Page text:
Book Review: Dancing Priest, by Glynn Young

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I find greatest satisfaction in a novel when it inspires me with admirable (but not flawless) characters, and when it makes an internal connection. As author John Green has been quoted,”Great books help you understand, and they help you feel understood.” Glynn Young’s Dancing Priest wins on both counts—and this novel was so riveting that it kept me up way past bedtime. Immersed in its multiple layers that reach into the histories and current lives of Michael Kent, Sarah Hughes, the people who are and become part of their lives, and the geographical settings of Edinburgh, London, Athens, San Francisco, L.A., and Santa Barbara, I couldn’t put the book down.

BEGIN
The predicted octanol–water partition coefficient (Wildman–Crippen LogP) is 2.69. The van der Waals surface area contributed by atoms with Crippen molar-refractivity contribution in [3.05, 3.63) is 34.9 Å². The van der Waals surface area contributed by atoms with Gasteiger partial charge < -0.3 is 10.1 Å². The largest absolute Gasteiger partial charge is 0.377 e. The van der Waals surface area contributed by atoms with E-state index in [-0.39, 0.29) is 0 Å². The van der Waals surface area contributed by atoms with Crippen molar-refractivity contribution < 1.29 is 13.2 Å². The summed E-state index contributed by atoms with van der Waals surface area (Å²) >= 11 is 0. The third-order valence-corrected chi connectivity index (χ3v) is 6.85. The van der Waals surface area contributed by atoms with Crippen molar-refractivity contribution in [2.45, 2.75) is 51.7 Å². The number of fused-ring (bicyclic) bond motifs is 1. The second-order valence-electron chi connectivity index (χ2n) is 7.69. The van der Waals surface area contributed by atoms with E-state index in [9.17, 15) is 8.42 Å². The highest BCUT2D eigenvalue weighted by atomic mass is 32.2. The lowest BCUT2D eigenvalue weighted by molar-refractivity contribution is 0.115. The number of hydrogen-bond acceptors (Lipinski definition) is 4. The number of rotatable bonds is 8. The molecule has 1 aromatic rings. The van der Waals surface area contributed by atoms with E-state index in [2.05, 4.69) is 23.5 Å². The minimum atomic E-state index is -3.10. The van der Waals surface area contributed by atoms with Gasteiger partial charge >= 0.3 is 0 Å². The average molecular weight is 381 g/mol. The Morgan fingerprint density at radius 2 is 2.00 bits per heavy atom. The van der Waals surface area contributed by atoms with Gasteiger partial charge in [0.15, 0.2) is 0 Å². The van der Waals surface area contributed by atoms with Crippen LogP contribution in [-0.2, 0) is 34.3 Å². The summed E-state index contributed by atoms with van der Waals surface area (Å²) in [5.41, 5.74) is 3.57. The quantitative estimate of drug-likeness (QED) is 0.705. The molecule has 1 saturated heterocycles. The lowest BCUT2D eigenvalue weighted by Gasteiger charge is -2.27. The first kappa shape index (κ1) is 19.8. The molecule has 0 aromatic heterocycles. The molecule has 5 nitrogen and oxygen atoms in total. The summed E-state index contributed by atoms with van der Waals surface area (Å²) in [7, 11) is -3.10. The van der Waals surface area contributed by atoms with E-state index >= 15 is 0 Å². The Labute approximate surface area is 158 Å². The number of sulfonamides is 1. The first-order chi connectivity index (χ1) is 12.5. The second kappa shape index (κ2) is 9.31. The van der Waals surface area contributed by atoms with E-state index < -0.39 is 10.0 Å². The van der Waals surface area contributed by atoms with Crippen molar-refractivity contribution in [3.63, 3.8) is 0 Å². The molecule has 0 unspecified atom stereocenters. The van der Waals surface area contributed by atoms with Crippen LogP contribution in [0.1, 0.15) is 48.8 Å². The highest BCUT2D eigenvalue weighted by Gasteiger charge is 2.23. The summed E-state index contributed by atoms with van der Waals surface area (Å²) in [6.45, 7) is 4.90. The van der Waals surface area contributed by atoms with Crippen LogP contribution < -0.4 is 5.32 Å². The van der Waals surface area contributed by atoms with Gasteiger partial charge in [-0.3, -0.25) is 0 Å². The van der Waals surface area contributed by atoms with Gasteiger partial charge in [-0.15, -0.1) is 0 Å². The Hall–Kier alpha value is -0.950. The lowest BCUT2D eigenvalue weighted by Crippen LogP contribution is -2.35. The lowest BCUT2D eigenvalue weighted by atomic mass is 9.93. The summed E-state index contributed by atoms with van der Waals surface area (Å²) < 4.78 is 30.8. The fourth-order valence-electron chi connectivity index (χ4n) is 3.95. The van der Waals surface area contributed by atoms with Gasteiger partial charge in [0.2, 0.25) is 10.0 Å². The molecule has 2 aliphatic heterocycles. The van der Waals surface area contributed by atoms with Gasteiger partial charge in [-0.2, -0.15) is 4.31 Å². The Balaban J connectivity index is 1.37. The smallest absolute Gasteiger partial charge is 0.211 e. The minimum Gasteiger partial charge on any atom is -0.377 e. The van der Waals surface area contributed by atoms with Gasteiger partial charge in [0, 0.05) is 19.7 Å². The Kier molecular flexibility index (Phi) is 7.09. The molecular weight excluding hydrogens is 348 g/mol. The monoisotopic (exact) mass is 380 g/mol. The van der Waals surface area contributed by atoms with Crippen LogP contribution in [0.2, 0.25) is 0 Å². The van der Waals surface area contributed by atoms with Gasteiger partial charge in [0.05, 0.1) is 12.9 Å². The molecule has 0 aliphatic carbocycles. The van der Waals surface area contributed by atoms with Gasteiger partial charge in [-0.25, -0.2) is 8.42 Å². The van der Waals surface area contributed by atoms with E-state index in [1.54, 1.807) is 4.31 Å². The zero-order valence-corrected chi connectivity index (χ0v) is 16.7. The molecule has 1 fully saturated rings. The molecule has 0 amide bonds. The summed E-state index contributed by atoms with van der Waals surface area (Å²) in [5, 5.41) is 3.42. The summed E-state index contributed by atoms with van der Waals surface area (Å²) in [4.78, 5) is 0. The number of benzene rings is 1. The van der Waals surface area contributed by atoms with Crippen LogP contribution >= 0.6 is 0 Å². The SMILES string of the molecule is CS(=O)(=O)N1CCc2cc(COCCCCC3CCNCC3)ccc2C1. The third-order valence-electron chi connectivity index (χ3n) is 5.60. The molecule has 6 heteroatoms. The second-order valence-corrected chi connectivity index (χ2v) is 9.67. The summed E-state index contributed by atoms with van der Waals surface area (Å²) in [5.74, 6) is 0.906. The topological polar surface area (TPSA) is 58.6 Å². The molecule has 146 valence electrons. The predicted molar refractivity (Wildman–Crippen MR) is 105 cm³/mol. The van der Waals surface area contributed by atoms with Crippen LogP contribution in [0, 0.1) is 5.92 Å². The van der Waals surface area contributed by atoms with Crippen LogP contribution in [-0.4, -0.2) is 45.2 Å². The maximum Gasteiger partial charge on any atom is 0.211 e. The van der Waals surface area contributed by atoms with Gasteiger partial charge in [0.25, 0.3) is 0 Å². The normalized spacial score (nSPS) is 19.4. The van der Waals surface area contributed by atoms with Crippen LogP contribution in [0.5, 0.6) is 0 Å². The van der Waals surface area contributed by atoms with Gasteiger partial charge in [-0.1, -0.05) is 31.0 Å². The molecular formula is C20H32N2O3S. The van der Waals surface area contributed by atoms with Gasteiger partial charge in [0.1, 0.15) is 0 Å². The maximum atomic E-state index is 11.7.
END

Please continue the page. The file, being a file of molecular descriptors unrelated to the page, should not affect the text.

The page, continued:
The story of Michael Kent—student at Edinburgh, Olympic cyclist, then Anglican priest assigned to a San Francisco church—shows, unadorned, his steadfastness, integrity, and seemingly foolish love toward others. All this comes through without hiding or sanitizing his struggles. If you carry an enthusiasm for cycling, you will especially appreciate this book. But, cycling fan or not, you may find that Michael Kent’s life in Dancing Priest feels a bit like a cycling race: fast pace, determination, struggle, exhilaration, team dynamics, defeat, victory, gratification at crossing the finish line. This story challenged me to persevere in pain, love those who are against me, extend a hand to others in distress, practice art and exercise any God-given abilities, and deepen relationships with those I love. I’m looking forward to reading the sequel, A Light Shining.

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